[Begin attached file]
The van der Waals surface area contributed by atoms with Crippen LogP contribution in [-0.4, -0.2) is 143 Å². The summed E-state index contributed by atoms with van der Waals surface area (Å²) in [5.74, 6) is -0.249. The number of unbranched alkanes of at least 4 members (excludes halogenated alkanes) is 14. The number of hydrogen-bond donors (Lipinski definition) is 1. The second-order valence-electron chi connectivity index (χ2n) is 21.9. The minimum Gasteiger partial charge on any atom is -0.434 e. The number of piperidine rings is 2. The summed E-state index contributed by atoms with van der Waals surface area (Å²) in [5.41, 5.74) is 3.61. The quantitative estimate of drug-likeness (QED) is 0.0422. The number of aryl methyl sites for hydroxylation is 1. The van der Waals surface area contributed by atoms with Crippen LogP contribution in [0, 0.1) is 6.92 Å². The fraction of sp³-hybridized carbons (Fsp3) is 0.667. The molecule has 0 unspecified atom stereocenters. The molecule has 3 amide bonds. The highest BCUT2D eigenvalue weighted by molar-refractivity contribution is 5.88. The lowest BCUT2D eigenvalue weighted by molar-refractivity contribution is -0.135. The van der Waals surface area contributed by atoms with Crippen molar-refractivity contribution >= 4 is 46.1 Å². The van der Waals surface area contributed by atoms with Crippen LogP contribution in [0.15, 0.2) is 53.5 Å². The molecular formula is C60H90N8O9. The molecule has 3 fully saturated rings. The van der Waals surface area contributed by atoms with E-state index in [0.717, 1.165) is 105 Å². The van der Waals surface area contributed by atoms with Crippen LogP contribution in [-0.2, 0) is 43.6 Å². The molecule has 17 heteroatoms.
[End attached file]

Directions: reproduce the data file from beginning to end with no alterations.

The van der Waals surface area contributed by atoms with Crippen LogP contribution in [-0.4, -0.2) is 143 Å². The summed E-state index contributed by atoms with van der Waals surface area (Å²) in [5.74, 6) is -0.249. The number of unbranched alkanes of at least 4 members (excludes halogenated alkanes) is 14. The number of hydrogen-bond donors (Lipinski definition) is 1. The second-order valence-electron chi connectivity index (χ2n) is 21.9. The minimum Gasteiger partial charge on any atom is -0.434 e. The number of piperidine rings is 2. The summed E-state index contributed by atoms with van der Waals surface area (Å²) in [5.41, 5.74) is 3.61. The quantitative estimate of drug-likeness (QED) is 0.0422. The number of aryl methyl sites for hydroxylation is 1. The van der Waals surface area contributed by atoms with Crippen LogP contribution in [0, 0.1) is 6.92 Å². The fraction of sp³-hybridized carbons (Fsp3) is 0.667. The molecule has 0 unspecified atom stereocenters. The molecule has 3 amide bonds. The highest BCUT2D eigenvalue weighted by molar-refractivity contribution is 5.88. The lowest BCUT2D eigenvalue weighted by molar-refractivity contribution is -0.135. The van der Waals surface area contributed by atoms with Crippen molar-refractivity contribution >= 4 is 46.1 Å². The van der Waals surface area contributed by atoms with Crippen LogP contribution in [0.15, 0.2) is 53.5 Å². The molecular formula is C60H90N8O9. The molecule has 3 fully saturated rings. The van der Waals surface area contributed by atoms with E-state index in [0.717, 1.165) is 105 Å². The van der Waals surface area contributed by atoms with Crippen LogP contribution in [-0.2, 0) is 43.6 Å². The molecule has 17 heteroatoms.